HENRYVILLE, Ind. — The nature of what happened was different, but the media spotlight and pain in Newtown, Conn., were all too familiar to students and teachers at Henryville Jr./Sr. High School.
But the letters of encouragement on display in their own hallways following the March 2 tornadoes that ripped through the town reminded them of the kindness shown to them from strangers in their time of need and gave them an idea how they could help others move on from their sadness.
Teachers and students worked together to commemorate lives lost in the shooting at Sandy Hook Elementary School as well as provide support to the families of the victims.
Jolie Lindley, the school’s yearbook adviser, said inspiration to help struck after she spent so much time watching the story unfold.
“When I was watching the news coverage, it was making me very angry and very sad,” Lindley told the News and Tribune. “So I was just trying to think about how to channel that anger into something positive.”
She said after watching Anderson Cooper on CNN talk about remembering the victims and seeing a post on Twitter from Ann Curry about performing acts of kindness in their memories, she decided to put the ideas together for something she called 26 Acts of Kindness.
She handed out sheets with 26 blank lines to fill in with good deeds done in memory of the children and adults who died starting Dec. 17. She said it was such a big hit that week, some students came back for a second sheet.
“To those whom have been given, much is expected,” Lindley said. “I think because we have been given so much, it’s important for our students to know that other people suffer, too.”
She said once students and adults at Henryville finish the sheets, she wants to send as many as she can in a binder to the school to let them know other communities are thinking about them.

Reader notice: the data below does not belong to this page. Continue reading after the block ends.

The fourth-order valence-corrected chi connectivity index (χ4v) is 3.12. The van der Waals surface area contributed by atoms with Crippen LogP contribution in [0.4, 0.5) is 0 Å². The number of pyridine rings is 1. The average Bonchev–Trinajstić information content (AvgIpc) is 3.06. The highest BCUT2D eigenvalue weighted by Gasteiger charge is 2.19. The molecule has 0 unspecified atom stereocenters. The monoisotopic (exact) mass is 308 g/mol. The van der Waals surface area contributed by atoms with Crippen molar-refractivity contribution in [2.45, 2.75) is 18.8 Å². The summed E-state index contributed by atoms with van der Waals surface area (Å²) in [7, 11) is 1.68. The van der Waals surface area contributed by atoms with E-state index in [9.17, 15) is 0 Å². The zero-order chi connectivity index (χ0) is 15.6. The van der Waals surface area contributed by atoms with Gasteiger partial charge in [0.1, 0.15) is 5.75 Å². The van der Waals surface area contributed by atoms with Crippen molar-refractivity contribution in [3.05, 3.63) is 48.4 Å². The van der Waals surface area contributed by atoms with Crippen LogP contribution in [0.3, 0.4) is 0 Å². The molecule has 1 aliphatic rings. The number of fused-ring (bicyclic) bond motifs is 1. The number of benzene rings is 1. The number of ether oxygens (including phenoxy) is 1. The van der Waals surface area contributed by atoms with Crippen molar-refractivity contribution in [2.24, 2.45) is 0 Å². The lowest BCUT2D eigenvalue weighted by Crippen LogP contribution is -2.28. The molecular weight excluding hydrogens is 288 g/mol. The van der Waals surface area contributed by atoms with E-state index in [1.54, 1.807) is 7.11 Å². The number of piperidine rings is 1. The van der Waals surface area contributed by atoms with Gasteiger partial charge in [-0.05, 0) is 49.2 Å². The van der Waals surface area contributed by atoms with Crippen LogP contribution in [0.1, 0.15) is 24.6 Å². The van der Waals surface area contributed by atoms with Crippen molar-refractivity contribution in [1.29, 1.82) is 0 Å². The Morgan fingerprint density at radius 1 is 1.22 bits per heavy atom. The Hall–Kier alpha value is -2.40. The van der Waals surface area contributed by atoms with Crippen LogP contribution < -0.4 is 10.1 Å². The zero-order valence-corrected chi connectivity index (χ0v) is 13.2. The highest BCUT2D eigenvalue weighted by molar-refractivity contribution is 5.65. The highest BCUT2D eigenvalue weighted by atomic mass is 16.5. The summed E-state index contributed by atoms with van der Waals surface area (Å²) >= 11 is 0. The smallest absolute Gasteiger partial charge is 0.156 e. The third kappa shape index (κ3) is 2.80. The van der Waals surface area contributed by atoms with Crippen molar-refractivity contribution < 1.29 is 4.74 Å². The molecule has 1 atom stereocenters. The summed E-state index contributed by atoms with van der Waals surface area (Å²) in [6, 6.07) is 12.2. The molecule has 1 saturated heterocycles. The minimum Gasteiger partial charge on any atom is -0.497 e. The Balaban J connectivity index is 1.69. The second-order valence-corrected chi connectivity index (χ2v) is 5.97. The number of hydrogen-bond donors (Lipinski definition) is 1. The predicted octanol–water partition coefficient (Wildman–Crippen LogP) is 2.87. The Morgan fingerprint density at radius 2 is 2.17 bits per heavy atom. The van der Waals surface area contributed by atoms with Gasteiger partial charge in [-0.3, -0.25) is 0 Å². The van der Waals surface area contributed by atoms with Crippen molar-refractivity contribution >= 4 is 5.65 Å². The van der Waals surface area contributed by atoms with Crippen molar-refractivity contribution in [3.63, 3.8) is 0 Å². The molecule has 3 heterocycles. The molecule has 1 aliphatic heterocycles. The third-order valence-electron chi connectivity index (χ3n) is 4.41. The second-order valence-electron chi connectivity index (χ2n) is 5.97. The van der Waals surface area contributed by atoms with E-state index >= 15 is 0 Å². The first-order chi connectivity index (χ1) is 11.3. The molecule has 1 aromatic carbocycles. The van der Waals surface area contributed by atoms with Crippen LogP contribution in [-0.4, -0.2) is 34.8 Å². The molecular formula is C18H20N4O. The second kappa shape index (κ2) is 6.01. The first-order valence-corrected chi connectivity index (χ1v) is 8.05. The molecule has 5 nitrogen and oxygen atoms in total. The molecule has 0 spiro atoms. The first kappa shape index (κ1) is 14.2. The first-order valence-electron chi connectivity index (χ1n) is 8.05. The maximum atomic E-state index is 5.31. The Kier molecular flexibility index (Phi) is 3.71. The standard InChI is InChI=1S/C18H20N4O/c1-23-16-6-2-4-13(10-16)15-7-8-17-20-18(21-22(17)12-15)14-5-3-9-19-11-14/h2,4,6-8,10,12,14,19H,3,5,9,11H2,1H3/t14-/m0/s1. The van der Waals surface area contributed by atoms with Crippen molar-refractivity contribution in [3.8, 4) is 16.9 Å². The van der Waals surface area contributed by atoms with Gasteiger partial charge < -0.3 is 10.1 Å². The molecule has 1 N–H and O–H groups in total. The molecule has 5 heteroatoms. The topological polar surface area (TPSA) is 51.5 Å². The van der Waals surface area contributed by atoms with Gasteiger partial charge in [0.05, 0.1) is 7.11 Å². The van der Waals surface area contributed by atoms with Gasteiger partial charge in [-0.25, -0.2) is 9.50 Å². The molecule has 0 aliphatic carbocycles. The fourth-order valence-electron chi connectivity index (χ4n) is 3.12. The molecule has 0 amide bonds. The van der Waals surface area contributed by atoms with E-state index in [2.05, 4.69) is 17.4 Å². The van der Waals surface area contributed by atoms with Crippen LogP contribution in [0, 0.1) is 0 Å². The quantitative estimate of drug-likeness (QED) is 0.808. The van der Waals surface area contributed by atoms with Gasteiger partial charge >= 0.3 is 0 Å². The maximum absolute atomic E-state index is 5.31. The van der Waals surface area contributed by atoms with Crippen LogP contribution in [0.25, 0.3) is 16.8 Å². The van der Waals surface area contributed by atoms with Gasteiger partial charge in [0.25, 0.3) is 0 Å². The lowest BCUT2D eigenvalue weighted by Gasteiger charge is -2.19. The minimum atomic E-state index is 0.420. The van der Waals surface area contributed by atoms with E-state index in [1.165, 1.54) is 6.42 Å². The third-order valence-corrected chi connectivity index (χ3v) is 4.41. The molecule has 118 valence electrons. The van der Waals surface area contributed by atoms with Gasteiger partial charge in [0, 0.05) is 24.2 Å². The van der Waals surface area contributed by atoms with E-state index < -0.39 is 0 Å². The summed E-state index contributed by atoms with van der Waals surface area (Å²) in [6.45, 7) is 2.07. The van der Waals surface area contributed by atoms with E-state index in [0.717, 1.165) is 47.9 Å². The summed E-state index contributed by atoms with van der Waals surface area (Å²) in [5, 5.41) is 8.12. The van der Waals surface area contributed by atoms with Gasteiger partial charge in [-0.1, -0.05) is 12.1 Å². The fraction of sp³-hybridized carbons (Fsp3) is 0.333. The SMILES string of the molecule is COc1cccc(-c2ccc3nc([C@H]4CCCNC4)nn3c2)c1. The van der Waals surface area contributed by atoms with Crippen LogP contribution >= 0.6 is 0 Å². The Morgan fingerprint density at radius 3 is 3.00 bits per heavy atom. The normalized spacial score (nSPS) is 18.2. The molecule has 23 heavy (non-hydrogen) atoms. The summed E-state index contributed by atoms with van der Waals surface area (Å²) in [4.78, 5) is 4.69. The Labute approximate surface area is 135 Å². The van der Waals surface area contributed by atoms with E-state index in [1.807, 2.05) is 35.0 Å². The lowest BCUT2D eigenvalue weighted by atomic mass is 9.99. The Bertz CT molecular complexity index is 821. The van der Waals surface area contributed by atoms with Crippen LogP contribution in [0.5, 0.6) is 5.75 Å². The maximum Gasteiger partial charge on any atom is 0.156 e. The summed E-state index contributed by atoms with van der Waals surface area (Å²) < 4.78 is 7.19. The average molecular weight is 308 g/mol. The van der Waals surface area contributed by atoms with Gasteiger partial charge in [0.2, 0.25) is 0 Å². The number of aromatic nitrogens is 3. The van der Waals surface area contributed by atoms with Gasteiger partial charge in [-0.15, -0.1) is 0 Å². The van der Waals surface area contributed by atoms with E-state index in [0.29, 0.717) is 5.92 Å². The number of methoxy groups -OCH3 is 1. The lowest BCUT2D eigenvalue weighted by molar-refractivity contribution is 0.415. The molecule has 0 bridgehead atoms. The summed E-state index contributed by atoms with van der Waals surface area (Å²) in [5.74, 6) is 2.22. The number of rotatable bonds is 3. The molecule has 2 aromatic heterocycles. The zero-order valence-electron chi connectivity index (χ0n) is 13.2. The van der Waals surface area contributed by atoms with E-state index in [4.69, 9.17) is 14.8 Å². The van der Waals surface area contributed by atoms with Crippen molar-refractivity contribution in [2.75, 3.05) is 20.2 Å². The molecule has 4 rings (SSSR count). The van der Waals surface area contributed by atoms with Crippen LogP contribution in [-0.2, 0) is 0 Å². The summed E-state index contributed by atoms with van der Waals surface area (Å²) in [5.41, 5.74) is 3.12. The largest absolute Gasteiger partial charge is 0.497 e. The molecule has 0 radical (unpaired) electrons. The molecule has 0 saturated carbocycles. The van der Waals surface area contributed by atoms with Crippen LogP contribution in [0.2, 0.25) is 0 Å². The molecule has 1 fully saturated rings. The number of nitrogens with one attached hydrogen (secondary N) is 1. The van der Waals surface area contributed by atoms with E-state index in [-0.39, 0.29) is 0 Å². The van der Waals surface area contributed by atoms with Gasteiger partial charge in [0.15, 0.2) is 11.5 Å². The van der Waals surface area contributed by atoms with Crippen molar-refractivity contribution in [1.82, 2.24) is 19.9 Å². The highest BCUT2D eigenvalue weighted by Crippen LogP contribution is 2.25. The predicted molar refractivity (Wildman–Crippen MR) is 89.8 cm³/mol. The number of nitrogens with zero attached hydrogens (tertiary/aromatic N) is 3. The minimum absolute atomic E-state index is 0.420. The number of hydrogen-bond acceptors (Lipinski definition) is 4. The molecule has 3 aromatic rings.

But other students got involved, too. Karen Albert, a seventh-grade science teacher at the school, said some of her students got together to sell baked goods and commemorative ribbons with Sandy Hook’s school colors to raise funds for the community.
She said originally, students wanted to raise the money to help offset any costs of funerals for the people who died in the shooting. But after contacting funeral directors, they learned the funerals were free of charge to the families and instead donated the money to the Rotary Club in Newtown, who said they’d help the families with the money.
“We really worked to try and give back,” Albert said. “I think everyone’s hearts bleed for that community.”
Selling the baked goods and ribbons raised about $300.
Albert also said students decorated Christmas ornaments for the families in Newtown who lost a loved one. She said her students knew the value of reaching out to strangers who needed comfort.
“I think it helps them feel like they’re paying it forward for everything they’ve been given,” Albert said. “It’s hard to say thank you when there are so many people you don’t know giving to you, so it’s just a great way for them to give back.”